Lander

/ David Page / Creative Workspace

We are writing a document called 'How we Work'. It is a big project, putting down on paper what goes on in our heads - whether it is intuitive, a reaction to circumstances and or even just habit.

Why are we doing this? Fundamentally it is about determining how we, as an employee owned business, collaborate effectively and efficiently with a common sensibility amongst ourselves, and then how we use that as a springboard to work with our clients and their projects.

Looking inwardly first, we recognise that our group represents a broad spectrum of characters, some quite voluble, others discursive, a few quietly articulate. A reflective listening and then drafting of documentation, absorbing these different styles into an office methodology, is important to creating a common and shared foundation for our practice.

That agreed common base gives us a clearer unified platform to work with our clients in developing their projects, and of course in the longer run, in the development of the final architecture of the places we shape.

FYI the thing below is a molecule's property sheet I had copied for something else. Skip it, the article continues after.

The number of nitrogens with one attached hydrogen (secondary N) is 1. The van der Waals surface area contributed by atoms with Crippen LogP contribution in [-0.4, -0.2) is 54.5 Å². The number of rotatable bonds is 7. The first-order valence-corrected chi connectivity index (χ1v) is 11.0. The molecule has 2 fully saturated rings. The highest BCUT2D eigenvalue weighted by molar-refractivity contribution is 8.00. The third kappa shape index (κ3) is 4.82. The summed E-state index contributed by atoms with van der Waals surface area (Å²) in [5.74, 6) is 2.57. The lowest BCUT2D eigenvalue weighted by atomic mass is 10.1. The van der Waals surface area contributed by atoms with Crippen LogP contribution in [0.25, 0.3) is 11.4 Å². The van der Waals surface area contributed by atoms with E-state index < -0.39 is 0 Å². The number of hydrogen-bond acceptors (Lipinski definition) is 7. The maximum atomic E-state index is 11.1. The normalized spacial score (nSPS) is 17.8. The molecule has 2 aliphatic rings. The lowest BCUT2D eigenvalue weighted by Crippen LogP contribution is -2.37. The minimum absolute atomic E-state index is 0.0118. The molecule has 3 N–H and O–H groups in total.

What is the first draft of our documentation saying? Common to our approach is the idea of the big circular table around which we all sit - the first stage in getting all to share. Within that big table are a host of inner tables that represent all the micro-management tasks, like finance and resources, to do the job and those that reflect the operational business - like thinking about the context and how we achieve delivery of our projects.

The imaginative step change is to envisage this model in 3 dimensions - that is, the tables sitting on each other. The resulting ziggurat of tables we have re-imagined as a 'lander' prompted by the echo of the 'Philae' Lander on comet '67p'. A lander, however, not for some remote interplanetary rock with an inbuilt toolkit to test the environment and material underfoot, but imagined dropped into each setting we operate in, assessing the present and imagining the future context and use with all the technical back up to assess appropriateness of what we do in each circumstance.

That way, how we work as architects and designers and the way we imagine ourselves operating as a business become synonymous. Each project is seen as unique, with its own requirements and issues - and its own place specific representation of our business 'lander' with its associated array of architectural and organisational tools.